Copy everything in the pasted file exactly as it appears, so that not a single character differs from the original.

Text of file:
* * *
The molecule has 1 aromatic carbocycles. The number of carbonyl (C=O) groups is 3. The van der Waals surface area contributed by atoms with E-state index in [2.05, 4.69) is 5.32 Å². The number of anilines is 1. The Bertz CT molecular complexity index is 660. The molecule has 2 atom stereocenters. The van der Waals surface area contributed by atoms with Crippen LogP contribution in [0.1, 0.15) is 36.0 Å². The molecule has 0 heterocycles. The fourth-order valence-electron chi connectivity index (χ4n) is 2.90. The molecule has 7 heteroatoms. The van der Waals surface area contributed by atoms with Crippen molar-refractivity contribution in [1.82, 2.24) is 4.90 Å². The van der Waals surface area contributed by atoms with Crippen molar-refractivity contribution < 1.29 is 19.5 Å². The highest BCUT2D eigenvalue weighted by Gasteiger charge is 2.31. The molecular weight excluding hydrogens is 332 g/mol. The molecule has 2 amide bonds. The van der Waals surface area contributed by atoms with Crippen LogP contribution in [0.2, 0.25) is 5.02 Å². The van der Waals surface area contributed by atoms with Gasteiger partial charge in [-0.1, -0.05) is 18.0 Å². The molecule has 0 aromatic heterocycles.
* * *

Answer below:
The molecule has 1 aromatic carbocycles. The number of carbonyl (C=O) groups is 3. The van der Waals surface area contributed by atoms with E-state index in [2.05, 4.69) is 5.32 Å². The number of anilines is 1. The Bertz CT molecular complexity index is 660. The molecule has 2 atom stereocenters. The van der Waals surface area contributed by atoms with Crippen LogP contribution in [0.1, 0.15) is 36.0 Å². The molecule has 0 heterocycles. The fourth-order valence-electron chi connectivity index (χ4n) is 2.90. The molecule has 7 heteroatoms. The van der Waals surface area contributed by atoms with Crippen molar-refractivity contribution in [1.82, 2.24) is 4.90 Å². The van der Waals surface area contributed by atoms with Crippen molar-refractivity contribution < 1.29 is 19.5 Å². The highest BCUT2D eigenvalue weighted by Gasteiger charge is 2.31. The molecular weight excluding hydrogens is 332 g/mol. The molecule has 2 amide bonds. The van der Waals surface area contributed by atoms with Crippen LogP contribution in [0.2, 0.25) is 5.02 Å². The van der Waals surface area contributed by atoms with Gasteiger partial charge in [-0.1, -0.05) is 18.0 Å². The molecule has 0 aromatic heterocycles.